o Charles Allen, Jan. 3, 1849:— I cannot forbear expressing to you my joy in the recent election in the Worcester district. Your triumph is a complete vindication of your own personal position, while it insures to our cause an influence over our State and in Congress which it would be difficult to estimate. I wish much that Mr. Palfrey had been returned. He is sure to succeed another time. Palfrey failed to secure a majority, and his Whig opponent was chosen. To William Jay, June 4:— Let me not delay my thanks to you any longer for your last most powerful effort in the cause of peace. I have read your Review of the Mexican War with the interest and gratitude inspired by all your productions. By a careful analysis of documents and of unquestionable facts you have shown the aggressive character of the mexican War, and still further the foul slaveholding motives in which it had its origin. I think that the just historian hereafter will be compelled to adopt your
Edward L. Pierce, Memoir and letters of Charles Sumner: volume 3, Chapter 36: first session in Congress.—welcome to Kossuth.—public lands in the West.—the Fugitive Slave Law.—1851-1852. (search)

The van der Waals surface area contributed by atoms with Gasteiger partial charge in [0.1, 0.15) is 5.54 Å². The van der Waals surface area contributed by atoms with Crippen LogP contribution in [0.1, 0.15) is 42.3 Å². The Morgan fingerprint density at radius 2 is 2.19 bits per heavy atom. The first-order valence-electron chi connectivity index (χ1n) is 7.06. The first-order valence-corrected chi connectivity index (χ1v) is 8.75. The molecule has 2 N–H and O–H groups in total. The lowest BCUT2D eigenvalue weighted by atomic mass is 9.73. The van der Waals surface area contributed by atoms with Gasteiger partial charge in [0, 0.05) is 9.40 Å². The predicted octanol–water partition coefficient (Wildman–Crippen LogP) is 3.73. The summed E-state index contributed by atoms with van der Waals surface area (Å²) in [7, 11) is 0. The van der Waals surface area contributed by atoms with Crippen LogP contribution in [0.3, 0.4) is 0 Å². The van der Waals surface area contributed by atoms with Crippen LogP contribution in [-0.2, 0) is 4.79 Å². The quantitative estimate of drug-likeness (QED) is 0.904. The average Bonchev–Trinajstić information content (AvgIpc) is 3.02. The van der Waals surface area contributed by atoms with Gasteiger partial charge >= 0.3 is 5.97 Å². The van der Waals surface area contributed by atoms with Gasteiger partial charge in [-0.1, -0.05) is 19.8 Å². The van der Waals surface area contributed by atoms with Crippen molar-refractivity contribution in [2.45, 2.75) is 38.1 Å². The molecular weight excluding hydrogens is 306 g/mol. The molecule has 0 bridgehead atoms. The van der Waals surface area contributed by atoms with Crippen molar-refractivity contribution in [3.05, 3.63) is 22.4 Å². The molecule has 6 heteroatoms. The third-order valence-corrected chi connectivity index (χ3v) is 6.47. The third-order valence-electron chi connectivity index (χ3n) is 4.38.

controversy. The Free Soilers were particularly annoyed by the reproaches of the non-voting Abolitionists. Mr. Garrison, at a meeting of the Norfolk County Antislavery Society, held at Dedham, April 22, introduced a resolution condemning the senator's silence for four months on the slavery question, and his omission for two months to present the petition for the relief of Drayton and Sayres. Mr. Garrison renewed his criticisms on both points at different times in the Liberator, April 23; June 4, 11, 18; August 6,13. Another non-voting Abolitionist, Edmund Quincy, also repeated them in letters to the Antislavery Standard, which were copied by the Liberator in August, and in the Boston Courier, August 14. The resolution was opposed by William I. Bowditch Mr. Bowditch, in a note to Sumner with reference to Mr. Garrison's course at the meeting, said: Much as I honor and love him, Mr. Garrison's passion sometimes seems to be to attack single individuals rather than the system of sla